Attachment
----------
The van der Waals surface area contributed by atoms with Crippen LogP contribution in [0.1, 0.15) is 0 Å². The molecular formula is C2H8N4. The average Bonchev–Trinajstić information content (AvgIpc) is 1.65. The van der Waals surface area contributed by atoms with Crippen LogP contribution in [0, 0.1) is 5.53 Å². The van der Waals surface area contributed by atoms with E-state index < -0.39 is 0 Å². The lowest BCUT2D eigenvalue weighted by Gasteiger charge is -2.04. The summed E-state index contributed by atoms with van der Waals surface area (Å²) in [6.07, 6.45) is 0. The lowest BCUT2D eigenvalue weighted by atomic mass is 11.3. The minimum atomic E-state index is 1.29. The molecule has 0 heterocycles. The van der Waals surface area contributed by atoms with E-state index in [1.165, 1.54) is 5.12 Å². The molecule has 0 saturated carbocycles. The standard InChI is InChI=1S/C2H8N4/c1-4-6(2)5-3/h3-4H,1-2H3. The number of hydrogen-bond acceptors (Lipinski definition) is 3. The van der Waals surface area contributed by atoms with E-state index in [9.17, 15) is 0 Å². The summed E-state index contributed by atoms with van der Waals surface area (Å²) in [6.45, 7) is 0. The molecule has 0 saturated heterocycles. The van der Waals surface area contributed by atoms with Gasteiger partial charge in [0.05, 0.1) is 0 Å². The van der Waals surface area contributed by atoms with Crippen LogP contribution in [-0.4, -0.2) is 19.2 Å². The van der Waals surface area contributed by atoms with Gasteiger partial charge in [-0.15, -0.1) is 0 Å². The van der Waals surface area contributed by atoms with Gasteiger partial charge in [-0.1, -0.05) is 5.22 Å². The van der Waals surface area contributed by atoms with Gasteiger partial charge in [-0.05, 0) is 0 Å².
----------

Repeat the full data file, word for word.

The van der Waals surface area contributed by atoms with Crippen LogP contribution in [0.1, 0.15) is 0 Å². The molecular formula is C2H8N4. The average Bonchev–Trinajstić information content (AvgIpc) is 1.65. The van der Waals surface area contributed by atoms with Crippen LogP contribution in [0, 0.1) is 5.53 Å². The van der Waals surface area contributed by atoms with E-state index < -0.39 is 0 Å². The lowest BCUT2D eigenvalue weighted by Gasteiger charge is -2.04. The summed E-state index contributed by atoms with van der Waals surface area (Å²) in [6.07, 6.45) is 0. The lowest BCUT2D eigenvalue weighted by atomic mass is 11.3. The minimum atomic E-state index is 1.29. The molecule has 0 heterocycles. The van der Waals surface area contributed by atoms with E-state index in [1.165, 1.54) is 5.12 Å². The molecule has 0 saturated carbocycles. The standard InChI is InChI=1S/C2H8N4/c1-4-6(2)5-3/h3-4H,1-2H3. The number of hydrogen-bond acceptors (Lipinski definition) is 3. The van der Waals surface area contributed by atoms with E-state index in [9.17, 15) is 0 Å². The summed E-state index contributed by atoms with van der Waals surface area (Å²) in [6.45, 7) is 0. The molecule has 0 saturated heterocycles. The van der Waals surface area contributed by atoms with Gasteiger partial charge in [0.05, 0.1) is 0 Å². The van der Waals surface area contributed by atoms with Crippen LogP contribution in [-0.4, -0.2) is 19.2 Å². The van der Waals surface area contributed by atoms with Gasteiger partial charge in [-0.15, -0.1) is 0 Å². The van der Waals surface area contributed by atoms with Gasteiger partial charge in [-0.1, -0.05) is 5.22 Å². The van der Waals surface area contributed by atoms with Gasteiger partial charge in [-0.05, 0) is 0 Å².